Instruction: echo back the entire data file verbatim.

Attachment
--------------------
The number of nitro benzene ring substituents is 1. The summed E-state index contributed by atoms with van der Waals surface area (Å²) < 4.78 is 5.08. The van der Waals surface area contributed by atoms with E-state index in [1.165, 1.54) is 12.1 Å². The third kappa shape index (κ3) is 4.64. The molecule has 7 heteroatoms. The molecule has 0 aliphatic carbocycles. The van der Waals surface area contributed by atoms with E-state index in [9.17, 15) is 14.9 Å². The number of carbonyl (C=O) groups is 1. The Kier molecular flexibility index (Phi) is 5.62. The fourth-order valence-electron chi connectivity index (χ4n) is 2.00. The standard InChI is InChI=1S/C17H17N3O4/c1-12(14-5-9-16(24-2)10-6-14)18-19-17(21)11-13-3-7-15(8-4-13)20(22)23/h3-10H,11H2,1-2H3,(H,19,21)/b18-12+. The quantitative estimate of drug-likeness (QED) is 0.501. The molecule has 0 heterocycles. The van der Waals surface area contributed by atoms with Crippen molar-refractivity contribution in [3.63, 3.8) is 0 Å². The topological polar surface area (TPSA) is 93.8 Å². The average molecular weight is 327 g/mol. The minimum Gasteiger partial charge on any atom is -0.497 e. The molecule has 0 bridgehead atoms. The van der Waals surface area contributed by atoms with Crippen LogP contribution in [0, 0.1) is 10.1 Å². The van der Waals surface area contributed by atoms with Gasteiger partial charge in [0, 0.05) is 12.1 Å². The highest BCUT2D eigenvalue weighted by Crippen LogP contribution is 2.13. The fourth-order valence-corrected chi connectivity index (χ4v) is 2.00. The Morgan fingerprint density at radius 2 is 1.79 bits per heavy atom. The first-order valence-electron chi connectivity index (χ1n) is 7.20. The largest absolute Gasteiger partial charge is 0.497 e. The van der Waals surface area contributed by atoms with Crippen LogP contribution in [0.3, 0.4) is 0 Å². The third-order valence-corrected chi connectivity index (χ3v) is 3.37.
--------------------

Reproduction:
The number of nitro benzene ring substituents is 1. The summed E-state index contributed by atoms with van der Waals surface area (Å²) < 4.78 is 5.08. The van der Waals surface area contributed by atoms with E-state index in [1.165, 1.54) is 12.1 Å². The third kappa shape index (κ3) is 4.64. The molecule has 7 heteroatoms. The molecule has 0 aliphatic carbocycles. The van der Waals surface area contributed by atoms with E-state index in [9.17, 15) is 14.9 Å². The number of carbonyl (C=O) groups is 1. The Kier molecular flexibility index (Phi) is 5.62. The fourth-order valence-electron chi connectivity index (χ4n) is 2.00. The standard InChI is InChI=1S/C17H17N3O4/c1-12(14-5-9-16(24-2)10-6-14)18-19-17(21)11-13-3-7-15(8-4-13)20(22)23/h3-10H,11H2,1-2H3,(H,19,21)/b18-12+. The quantitative estimate of drug-likeness (QED) is 0.501. The molecule has 0 heterocycles. The van der Waals surface area contributed by atoms with Crippen molar-refractivity contribution in [3.63, 3.8) is 0 Å². The topological polar surface area (TPSA) is 93.8 Å². The average molecular weight is 327 g/mol. The minimum Gasteiger partial charge on any atom is -0.497 e. The molecule has 0 bridgehead atoms. The van der Waals surface area contributed by atoms with Crippen LogP contribution in [0, 0.1) is 10.1 Å². The van der Waals surface area contributed by atoms with Gasteiger partial charge in [0, 0.05) is 12.1 Å². The highest BCUT2D eigenvalue weighted by Crippen LogP contribution is 2.13. The fourth-order valence-corrected chi connectivity index (χ4v) is 2.00. The Morgan fingerprint density at radius 2 is 1.79 bits per heavy atom. The first-order valence-electron chi connectivity index (χ1n) is 7.20. The largest absolute Gasteiger partial charge is 0.497 e. The van der Waals surface area contributed by atoms with Crippen LogP contribution in [0.3, 0.4) is 0 Å². The third-order valence-corrected chi connectivity index (χ3v) is 3.37.